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The Holocaust in Serbia

Newly found documents in the Historical Archives of Belgrade provided the impetus for an international project about murdered Jewish women and children in Sajmišt Concentration Camp. As an expert on the topic of learning and teaching about the Holocaust, Akim Jah presented the archival-pedagogical work of the ITS.

In the Sajmište Concentration Camp, the so-called „Jews Camp“ or “Semlin Temporary Detention Camp“ on the former Belgrade fair exhibition grounds, approximately 8,000 people died. Until recently, there was practically no information available about the victims, primarily Jewish women and children, but also an unknown number of Roma women and children. In this camp run by German armed SS, many of the prisoners died of hunger or illness. The National Socialists systematically murdered the prisoners in a mobile gas van between April and May 1942. After archivists at the Historical Archives of Belgrade recently stumbled upon six boxes containing unsorted documentation on approx. 2,000 of those people murdered, the idea arose to start the international project “Escalating into Holocaust“ to address methods for exploring and processing personal fates such as these.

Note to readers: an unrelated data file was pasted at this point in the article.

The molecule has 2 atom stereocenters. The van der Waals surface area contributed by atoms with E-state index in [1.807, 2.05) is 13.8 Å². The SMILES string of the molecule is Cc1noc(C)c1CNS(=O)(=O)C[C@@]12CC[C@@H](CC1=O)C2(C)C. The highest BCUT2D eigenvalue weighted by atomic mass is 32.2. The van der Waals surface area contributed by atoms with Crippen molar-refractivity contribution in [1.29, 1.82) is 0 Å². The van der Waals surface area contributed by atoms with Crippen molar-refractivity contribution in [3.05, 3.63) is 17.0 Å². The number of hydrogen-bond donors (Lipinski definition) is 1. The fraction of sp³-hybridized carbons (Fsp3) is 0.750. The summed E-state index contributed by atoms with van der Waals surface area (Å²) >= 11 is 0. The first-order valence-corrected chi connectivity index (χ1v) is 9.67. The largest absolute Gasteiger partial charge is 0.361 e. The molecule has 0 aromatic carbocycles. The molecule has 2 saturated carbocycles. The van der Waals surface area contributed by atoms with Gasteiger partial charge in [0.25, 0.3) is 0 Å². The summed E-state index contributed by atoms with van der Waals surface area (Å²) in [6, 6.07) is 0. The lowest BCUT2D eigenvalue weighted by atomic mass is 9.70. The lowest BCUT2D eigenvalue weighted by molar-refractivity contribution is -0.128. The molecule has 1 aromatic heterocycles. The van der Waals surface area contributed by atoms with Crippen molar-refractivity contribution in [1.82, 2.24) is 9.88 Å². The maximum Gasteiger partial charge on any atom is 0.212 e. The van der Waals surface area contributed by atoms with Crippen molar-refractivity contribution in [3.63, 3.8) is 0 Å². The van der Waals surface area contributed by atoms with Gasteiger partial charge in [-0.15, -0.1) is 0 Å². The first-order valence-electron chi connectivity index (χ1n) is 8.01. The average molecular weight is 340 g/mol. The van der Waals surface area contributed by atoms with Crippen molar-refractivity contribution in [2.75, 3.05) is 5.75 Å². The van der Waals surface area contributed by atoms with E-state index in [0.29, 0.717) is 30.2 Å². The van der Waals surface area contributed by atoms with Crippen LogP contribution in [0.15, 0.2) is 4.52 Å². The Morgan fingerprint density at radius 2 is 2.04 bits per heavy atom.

Information and educational offers

A database with the names of the victims, a modular traveling exhibition, educational materials and an online presentation will be developed through February 2017. The initiators of the project are planning to incorporate experience gathered from international projects and tried-and-tested educational methods into the individual modules. Here, the events should be placed in a pan-European context, also regarding their effects on the post-war years and against the background of current challenges due to intolerance, discrimination as well as anti-Semitism and anti-Romanyism in Europe.

Conference in Belgrade

From 20 - 22 April 2016 international experts met for a conference in Belgrade as part of this project, funded by „EACEA – Europe for Citizens Programme“. One workshop focused on teaching and learning about the Holocaust. As part of this workshop Akim Jah, a research associate at the Research and Education Branch of the International Tracing Service (ITS), gave a talk on the significance of documents on personal fates and paths of persecution and how to exploit this documentation for educational work. Further participation of  the ITS in the project is being planned, in cooperation with the Historical Archives of Belgrade and the four other partners involved in the project: the international Network Terraforming, the Dutch NIOD Institute for War, Holocaust and Genocide Studies, the Serbian Center for Holocaust Research and Education and the University of Rijeka.